By Frank Lukwago, New Vision/NECJOGHA
Kampala, Uganda – The subject of sustainable packaging is predicted to become the number one challenge facing companies by 2023, beating out cost and other issues, according to a 2018 study on the future sustainable packaging by Smithers Pira.
Millions of packaged items are shipped throughout the world to consumers daily, but each of the packaged items creates waste, because many of the common packaging materials cannot be recycled.
There is a hugely wasteful amount of plastics (polythene), cardboard and paper used in packaging but plastics have become a global problem.
The average person reportedly eats 70,000 microplastics each year. According to Ecowatch, between 500 billion and 1 trillion plastic bags are used worldwide annually. However, in 1974, global plastic consumption per year was 2kg per capita, yet today, this has increased to 43kg and the number is set to increase. According to the National Geographic, if plastic consumption increases at its current rate, by 2050, there will be 12 billion metric tonnes of plastic in landfills.
It is estimated that plastic (polythene) bags take 20 to 1000 years to decompose.The Plastics are made from non-renewable resources and cannot biodegrade. They remain in the environment for many years of clogging landfills, polluting rivers and, causing harm to natural habitats, wildlife, human and animal health and cause climate change.
Since 2017, the government has developed the Uganda Green Growth Development Strategy (UGGDS) to operationalise green growth principles and accelerate the implementation of global development goals, Vision 2040 and the Second National Development Plan (NDPII).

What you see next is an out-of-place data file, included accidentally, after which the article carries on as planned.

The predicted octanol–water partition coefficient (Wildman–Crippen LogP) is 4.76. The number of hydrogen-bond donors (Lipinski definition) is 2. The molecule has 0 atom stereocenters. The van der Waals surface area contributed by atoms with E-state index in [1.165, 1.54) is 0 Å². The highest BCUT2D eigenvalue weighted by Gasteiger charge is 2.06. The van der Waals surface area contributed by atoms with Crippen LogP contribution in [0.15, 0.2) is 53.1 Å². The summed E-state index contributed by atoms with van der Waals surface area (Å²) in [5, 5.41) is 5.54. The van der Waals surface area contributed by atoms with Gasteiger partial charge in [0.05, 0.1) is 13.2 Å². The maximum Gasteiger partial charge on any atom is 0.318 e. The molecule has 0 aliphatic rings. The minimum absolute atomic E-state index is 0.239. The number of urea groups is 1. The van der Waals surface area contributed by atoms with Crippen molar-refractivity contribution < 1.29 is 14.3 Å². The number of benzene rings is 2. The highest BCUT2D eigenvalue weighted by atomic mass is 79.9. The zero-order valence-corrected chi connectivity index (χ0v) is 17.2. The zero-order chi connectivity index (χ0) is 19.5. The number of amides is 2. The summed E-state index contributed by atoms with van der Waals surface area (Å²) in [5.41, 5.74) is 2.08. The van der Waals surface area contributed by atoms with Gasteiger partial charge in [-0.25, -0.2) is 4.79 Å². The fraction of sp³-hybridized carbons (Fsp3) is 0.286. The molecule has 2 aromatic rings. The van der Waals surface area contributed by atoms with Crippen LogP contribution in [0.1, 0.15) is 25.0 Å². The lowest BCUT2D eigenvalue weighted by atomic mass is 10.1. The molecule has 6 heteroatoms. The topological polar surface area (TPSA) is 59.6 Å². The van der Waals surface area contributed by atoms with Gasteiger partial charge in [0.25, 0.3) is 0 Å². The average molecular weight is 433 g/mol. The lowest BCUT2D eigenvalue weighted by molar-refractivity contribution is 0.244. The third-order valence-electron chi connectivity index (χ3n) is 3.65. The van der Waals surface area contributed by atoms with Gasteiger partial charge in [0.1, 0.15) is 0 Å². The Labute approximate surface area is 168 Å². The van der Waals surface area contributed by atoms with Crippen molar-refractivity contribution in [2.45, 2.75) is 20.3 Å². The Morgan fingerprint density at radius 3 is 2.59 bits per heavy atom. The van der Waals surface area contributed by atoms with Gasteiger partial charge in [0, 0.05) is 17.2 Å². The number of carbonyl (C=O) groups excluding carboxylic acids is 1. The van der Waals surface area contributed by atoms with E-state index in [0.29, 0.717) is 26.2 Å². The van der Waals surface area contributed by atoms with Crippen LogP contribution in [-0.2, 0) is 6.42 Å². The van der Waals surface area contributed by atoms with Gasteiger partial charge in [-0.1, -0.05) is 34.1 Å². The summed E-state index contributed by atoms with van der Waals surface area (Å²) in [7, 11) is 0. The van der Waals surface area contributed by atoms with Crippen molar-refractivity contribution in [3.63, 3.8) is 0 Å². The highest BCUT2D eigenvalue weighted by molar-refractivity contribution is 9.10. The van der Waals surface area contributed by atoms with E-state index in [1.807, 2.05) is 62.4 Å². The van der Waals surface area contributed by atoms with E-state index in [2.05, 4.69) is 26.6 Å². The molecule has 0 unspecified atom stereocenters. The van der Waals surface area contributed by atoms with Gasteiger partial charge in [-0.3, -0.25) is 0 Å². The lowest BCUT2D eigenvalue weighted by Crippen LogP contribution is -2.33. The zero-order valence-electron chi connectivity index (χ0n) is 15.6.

Green growth presents an innovative growth plan that simultaneously generates inclusive economic development and sustainability of the environment.
The UGGDS focuses on five core catalytic investment areas of agriculture, natural capital management,green cities(urban development), transport and energy.
The envisaged outcomes of the UGGDS implementation are income and livelihoods enhancement, decent green jobs, climate change adaptation and mitigation, sustainable environment and natural resources management, food and nutrition security, resource use efficiency, and social inclusiveness and economic transformation at sub-national and national levels.
There have been moves by countries and cities around the world, including Uganda, to ban the use of plastics, and the call for the end of single use –use plastics is on a high. Last year, President Yoweri Museveni ordered that section 2 of the 2009 Finance Act should be affected. The Act prohibits the importation, local manufacture, sale or use of plastic bags or polythene.
Kenya introduced one of the world’s toughest laws against plastic bags in 2017. Kenyans caught manufacturing, selling, or even using plastic risk imprisonment for up to four years or fine of $40,000. Other countries that have banned or partially banned or taxed single-use plastic bag include China, France, Tanzania and Italy. These countries are instead encouraging green packaging.